Week of « Prev | Next »
Scott Reviews Chantal Akerman’s Jeanne Dielman, 23, quai du Commerce, 1080 Bruxelles [Criterion Blu-ray Review]
26 May 2017 11:32 PM, PDT
Jeanne Dielman, 23, quai du Commerce, 1080 Bruxelles is a thriller. It’s as claustrophobic, psychologically penetrating, and exactingly-directed an apartment film as anything Roman Polanski has made. That it takes 200 minutes to watch is almost besides the point. The more you give yourself over to it – shutting out distractions, not breaking it into sections – the tighter its hold. I’ve seen the film three times now, twice at home with all the intrusions that comes with that, and once in a theater with all the peace it suggests. Except, peace for this film means an acute focus on its inner torment.
Jeanne (Delphine Seyrig) is a widow raising her teenage son in a single-bedroom apartment (he sleeps in the pull-out couch in the living room). Over the course of three non-consecutive days, we see Jeanne cook, clean, run errands, knit, read letters, and cook some more (there’s a lot of »
- Scott Nye
Criterion Now – Episode 16 – August Announcements, Andrei Tarkovsky, Good Morning, Michael Haneke
23 May 2017 5:00 AM, PDT
7:00 – August 2017 Announcements
33:30 – Good Morning & I Was Born, But
40:25 – Michael Haneke
43:30 – Alex Ross Perry
47:40 – Criterion Daily
1:00:00 – FilmStruck
Episode Links Making a Cover: Criterion’s Breaking Point Criterion Close-Up 19: A Conversation with Alex Cox Criterion – The Breaking Point Criterion – Meantime Criterion – Hopscotch Criterion – La Poison Criterion – Sid & Nancy FilmStruck – Coming Soon Movies Leaving FilmStruck Episode Credits Aaron West: Twitter | Website | Letterboxd Mark Hurne: Twitter | Letterboxd Criterion Now: Twitter | Facebook Group Criterion Cast: Facebook | Twitter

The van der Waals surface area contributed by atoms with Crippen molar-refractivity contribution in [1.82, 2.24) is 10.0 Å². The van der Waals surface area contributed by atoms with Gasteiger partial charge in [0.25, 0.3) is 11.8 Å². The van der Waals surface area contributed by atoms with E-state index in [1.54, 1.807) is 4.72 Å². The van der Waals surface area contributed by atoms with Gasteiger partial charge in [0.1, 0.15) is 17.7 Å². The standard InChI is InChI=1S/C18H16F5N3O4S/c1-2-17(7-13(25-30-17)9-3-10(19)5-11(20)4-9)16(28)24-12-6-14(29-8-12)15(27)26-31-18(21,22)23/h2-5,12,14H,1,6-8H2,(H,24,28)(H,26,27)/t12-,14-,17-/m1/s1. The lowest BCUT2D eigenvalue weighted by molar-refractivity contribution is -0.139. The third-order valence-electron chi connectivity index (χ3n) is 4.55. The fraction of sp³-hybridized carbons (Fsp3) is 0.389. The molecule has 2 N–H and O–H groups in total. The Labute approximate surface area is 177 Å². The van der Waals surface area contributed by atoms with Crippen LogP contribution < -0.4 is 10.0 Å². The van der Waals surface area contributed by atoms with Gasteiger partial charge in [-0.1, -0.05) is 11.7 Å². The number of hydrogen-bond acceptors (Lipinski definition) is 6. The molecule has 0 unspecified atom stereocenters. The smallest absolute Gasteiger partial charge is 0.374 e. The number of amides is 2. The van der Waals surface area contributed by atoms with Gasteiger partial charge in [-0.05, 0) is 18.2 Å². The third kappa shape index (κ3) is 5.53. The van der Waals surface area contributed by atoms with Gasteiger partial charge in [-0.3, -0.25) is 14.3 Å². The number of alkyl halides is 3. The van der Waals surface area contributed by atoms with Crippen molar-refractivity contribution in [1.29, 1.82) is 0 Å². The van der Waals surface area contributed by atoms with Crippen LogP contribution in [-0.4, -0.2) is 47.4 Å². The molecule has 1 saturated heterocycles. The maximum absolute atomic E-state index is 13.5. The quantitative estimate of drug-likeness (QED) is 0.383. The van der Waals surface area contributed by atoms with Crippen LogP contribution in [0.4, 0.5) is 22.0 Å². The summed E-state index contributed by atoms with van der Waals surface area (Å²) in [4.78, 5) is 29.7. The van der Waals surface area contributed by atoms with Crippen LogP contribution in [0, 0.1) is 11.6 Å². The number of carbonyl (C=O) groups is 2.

Music for the show is from Fatboy Roberts’ Geek Remixed project.
- Aaron West
The Eclipse Viewer – Episode 56 – Postwar Kurosawa [Part 1]
22 May 2017 5:00 AM, PDT
This podcast focuses on Criterion’s Eclipse Series of DVDs. Hosts David Blakeslee and Trevor Berrett give an overview of each box and offer their perspectives on the unique treasures they find inside. In this first episode of a two-part series, David and Trevor discuss three films (No Regrets for Our Youth, One Wonderful Sunday and Scandal) from Eclipse Series 7: Postwar Kurosawa.
About the films:
Akira Kurosawa came into his own as a filmmaker directly following World War II, delving into the state of his devastated nation with a series of pensive, topical dramas. Amid Japan’s economic collapse and U.S. occupation, Kurosawa managed to find humor and redemption existing alongside despair and anxiety. In these five early films, which range from political epic to Capraesque whimsy to courtroom potboiler, Kurosawa revealed the artistic range and social acuity that would »
- David Blakeslee